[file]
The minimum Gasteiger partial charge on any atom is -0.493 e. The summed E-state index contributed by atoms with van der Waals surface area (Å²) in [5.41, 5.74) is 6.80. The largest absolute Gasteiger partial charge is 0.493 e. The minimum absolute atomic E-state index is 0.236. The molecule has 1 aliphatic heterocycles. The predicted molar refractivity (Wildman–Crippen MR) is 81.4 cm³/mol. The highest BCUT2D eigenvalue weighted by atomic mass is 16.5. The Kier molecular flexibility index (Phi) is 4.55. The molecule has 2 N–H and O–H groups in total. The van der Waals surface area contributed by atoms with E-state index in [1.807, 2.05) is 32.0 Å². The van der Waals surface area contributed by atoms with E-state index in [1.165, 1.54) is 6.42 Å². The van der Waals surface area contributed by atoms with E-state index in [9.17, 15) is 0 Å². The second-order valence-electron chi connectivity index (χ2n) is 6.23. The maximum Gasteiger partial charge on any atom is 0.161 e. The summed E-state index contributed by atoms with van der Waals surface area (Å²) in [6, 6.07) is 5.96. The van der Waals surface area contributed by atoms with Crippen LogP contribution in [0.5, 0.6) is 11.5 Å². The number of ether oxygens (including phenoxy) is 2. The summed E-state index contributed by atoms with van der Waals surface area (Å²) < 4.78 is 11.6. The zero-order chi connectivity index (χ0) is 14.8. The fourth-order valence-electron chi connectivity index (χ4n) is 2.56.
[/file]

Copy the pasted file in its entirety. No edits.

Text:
The minimum Gasteiger partial charge on any atom is -0.493 e. The summed E-state index contributed by atoms with van der Waals surface area (Å²) in [5.41, 5.74) is 6.80. The largest absolute Gasteiger partial charge is 0.493 e. The minimum absolute atomic E-state index is 0.236. The molecule has 1 aliphatic heterocycles. The predicted molar refractivity (Wildman–Crippen MR) is 81.4 cm³/mol. The highest BCUT2D eigenvalue weighted by atomic mass is 16.5. The Kier molecular flexibility index (Phi) is 4.55. The molecule has 2 N–H and O–H groups in total. The van der Waals surface area contributed by atoms with E-state index in [1.807, 2.05) is 32.0 Å². The van der Waals surface area contributed by atoms with E-state index in [1.165, 1.54) is 6.42 Å². The van der Waals surface area contributed by atoms with E-state index in [9.17, 15) is 0 Å². The second-order valence-electron chi connectivity index (χ2n) is 6.23. The maximum Gasteiger partial charge on any atom is 0.161 e. The summed E-state index contributed by atoms with van der Waals surface area (Å²) in [6, 6.07) is 5.96. The van der Waals surface area contributed by atoms with Crippen LogP contribution in [0.5, 0.6) is 11.5 Å². The number of ether oxygens (including phenoxy) is 2. The summed E-state index contributed by atoms with van der Waals surface area (Å²) < 4.78 is 11.6. The zero-order chi connectivity index (χ0) is 14.8. The fourth-order valence-electron chi connectivity index (χ4n) is 2.56.